Prosch’s mother Iris was his biggest supporter throughout his youth and high school football days and into the college ranks. She didn’t think twice about traveling long distances when her son landed at the University of Illinois and played immediately for the Fighting Illini as a freshman in 2010, not even when the cancer that was eating away at her brain made it tougher to do so.
As soon as Prosch’s sophomore season came to a close he petitioned the NCAA for a waiver to transfer to Auburn so that he could be closer to his mother as the treatment got more intensive. He was granted that waiver and did not have to sit out a year, meaning that he could play his games closer to home so that Iris could try to attend them.
She passed away on September 2nd, 2012, the day after the Tigers lost to Clemson in their season opener, and was laid to rest five days later. Prosch and his teammates had to travel to Starkville, Mississippi to take on the Rebels of Ole Miss that following Saturday.
“I feel like she’s always with me, especially with football because she was just a huge supporter of me in football,” said Prosch, who is one of four Auburn players in the game. “So I’ll pray to her before every game, think about her before every practice and I know that she’s watching me. In a way I do play for her, but I think it would be wrong for me to say that I only play for my mom because obviously this is the game that I love and I play for myself and I play for all my sisters as well. But it’s definitely a family thing for me.”
Even though he’s not the most recognizable Tiger taking the field in Mobile – that honor goes to either cornerback Chris Davis or defensive end Dee Ford, Prosch is one of the most inspirational. He was a weekly winner of the FWAA Courage Award as a junior due to the way he went about his job blocking for Auburn’s tailbacks and quarterback while dealing with his mother’s illness.
Teams in need of a traditional fullback and lead blocker that is capable of running the ball between the tackles and catching the ball out of the backfield will definitely take notice of Prosch. Beyond his physical traits, which at just under 6-foot-1 and 256 pounds can be called ideal for an NFL fullback, it’s what he brings to the locker room and into the huddle that might convince a general manager to take him higher than expected in the NFL draft. The soft-spoken Southerner credits Iris with giving him those intangibles.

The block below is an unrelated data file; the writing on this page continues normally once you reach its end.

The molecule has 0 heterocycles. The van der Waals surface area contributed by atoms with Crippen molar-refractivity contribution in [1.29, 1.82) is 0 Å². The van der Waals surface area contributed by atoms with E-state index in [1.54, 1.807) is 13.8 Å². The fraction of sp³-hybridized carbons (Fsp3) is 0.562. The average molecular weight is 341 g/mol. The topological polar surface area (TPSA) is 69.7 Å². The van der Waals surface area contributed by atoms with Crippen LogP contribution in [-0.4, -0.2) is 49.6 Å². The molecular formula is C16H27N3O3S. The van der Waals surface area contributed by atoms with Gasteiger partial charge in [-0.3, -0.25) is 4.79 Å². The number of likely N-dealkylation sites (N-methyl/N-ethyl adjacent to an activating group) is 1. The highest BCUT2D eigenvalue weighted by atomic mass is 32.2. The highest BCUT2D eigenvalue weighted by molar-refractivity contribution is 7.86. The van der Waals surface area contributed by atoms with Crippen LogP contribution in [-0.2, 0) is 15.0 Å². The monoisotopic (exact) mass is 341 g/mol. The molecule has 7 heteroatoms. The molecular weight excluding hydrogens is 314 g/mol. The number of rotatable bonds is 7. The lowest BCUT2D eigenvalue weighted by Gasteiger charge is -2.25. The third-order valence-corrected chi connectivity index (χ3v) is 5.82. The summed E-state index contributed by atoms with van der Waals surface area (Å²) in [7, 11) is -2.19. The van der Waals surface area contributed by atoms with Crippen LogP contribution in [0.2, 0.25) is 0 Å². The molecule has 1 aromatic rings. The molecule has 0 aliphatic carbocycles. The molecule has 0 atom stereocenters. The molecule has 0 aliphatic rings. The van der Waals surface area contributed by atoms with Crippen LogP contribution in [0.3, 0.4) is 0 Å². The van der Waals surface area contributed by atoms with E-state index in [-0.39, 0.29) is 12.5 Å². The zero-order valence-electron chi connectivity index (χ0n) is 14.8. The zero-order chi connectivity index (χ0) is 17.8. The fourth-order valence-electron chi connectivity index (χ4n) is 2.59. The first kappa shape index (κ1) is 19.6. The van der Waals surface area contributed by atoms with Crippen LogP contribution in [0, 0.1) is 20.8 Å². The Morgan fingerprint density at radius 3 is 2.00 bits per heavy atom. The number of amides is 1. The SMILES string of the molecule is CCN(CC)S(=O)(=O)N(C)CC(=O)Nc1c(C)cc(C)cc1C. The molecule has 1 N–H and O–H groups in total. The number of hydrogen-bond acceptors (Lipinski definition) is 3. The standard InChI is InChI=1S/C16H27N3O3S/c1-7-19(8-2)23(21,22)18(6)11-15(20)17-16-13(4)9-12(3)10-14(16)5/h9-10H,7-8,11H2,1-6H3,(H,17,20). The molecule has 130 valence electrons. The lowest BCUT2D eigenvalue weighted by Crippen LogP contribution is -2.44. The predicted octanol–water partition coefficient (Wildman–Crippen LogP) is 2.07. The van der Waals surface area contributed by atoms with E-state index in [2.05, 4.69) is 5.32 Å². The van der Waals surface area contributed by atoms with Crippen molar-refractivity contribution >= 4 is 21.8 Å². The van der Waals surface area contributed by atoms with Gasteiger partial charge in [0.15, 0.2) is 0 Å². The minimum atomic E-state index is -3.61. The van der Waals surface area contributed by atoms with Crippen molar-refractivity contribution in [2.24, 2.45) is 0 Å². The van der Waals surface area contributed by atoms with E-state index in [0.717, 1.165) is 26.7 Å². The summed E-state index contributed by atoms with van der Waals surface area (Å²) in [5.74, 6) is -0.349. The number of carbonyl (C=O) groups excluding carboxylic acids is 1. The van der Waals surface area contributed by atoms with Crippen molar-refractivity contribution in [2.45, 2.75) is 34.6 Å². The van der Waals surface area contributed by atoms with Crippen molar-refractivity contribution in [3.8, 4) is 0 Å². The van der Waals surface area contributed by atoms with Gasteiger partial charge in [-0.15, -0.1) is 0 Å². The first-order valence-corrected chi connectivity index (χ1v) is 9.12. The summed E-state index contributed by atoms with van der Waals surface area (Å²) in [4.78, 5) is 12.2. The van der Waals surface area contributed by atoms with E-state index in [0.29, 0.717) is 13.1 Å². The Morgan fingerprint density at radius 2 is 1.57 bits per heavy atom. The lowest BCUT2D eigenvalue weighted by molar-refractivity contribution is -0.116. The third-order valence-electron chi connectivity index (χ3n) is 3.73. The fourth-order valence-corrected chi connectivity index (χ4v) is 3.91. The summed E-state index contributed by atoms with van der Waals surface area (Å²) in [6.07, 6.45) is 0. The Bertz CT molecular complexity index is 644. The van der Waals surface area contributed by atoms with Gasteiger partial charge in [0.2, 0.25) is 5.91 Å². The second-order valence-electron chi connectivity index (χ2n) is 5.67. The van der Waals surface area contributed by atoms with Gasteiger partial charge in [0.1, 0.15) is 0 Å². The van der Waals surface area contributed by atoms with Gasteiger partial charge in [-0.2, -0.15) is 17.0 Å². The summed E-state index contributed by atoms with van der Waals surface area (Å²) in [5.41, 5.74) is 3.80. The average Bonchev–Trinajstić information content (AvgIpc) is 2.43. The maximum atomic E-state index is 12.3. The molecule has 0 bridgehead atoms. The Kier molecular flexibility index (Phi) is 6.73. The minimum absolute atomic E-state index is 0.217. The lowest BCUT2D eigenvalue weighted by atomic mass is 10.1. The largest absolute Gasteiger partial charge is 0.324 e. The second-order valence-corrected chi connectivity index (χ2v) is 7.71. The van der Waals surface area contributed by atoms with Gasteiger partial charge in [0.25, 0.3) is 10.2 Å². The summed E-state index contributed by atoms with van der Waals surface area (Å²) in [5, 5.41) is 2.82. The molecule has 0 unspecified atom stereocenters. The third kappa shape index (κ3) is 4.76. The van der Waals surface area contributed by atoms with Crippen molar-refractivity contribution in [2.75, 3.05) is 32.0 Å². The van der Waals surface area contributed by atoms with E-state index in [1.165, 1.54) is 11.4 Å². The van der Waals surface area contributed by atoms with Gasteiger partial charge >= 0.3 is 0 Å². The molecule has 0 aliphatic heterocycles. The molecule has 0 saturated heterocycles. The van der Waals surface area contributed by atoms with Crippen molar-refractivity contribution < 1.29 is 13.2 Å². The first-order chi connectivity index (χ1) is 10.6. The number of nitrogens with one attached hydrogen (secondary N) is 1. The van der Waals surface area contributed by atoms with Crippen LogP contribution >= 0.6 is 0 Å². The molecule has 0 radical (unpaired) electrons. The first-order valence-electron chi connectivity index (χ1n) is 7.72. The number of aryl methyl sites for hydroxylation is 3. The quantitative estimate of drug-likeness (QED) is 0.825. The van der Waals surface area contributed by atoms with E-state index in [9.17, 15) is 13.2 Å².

“My mom, well she was my mother so of course she gave me a ton of good advice just by living with her,” Prosch said. “Something that she really always said to me was just to be true to my myself and just soak in every moment and make the best out of it. So that’s really what I’ve been trying to do is just don’t forget who I am and where I came from and just no matter what if things aren’t going my way and if it doesn’t look good, don’t worry about that and just enjoy the opportunity that’s been given to you. So that’s really what I try to do.”
During his childhood, Prosch doesn’t remember coming to any of the Senior Bowl practices but he does remember being real small and watching the players walk onto the field as he stood by the fence and realizing how big they were. His clearer memories come from his time at UMS-Wright High School, where he was honored on Thursday at “Jay Prosch Day” for his role in leading the team to a state championship back in 2008.
Players from UMS-Wright help work the Senior Bowl every year and Prosch was one of them, which is something he cherished being that close to the best college players and NFL coaches. His head coach at Auburn, Gus Malzahn, spoke at Thursday’s ceremony in glowing terms about Prosch.
“Jay will make it in the NFL,” Malzahn said. “He’s physically tough, he’s mentally tough and he’s smart. He loves practicing. No one will outwork him, and that goes a long way. He is everything you want in a player and a person.”
That’s something Prosch’s mother knew years ago and no doubt is proud to hear being said about her son from wherever she is watching.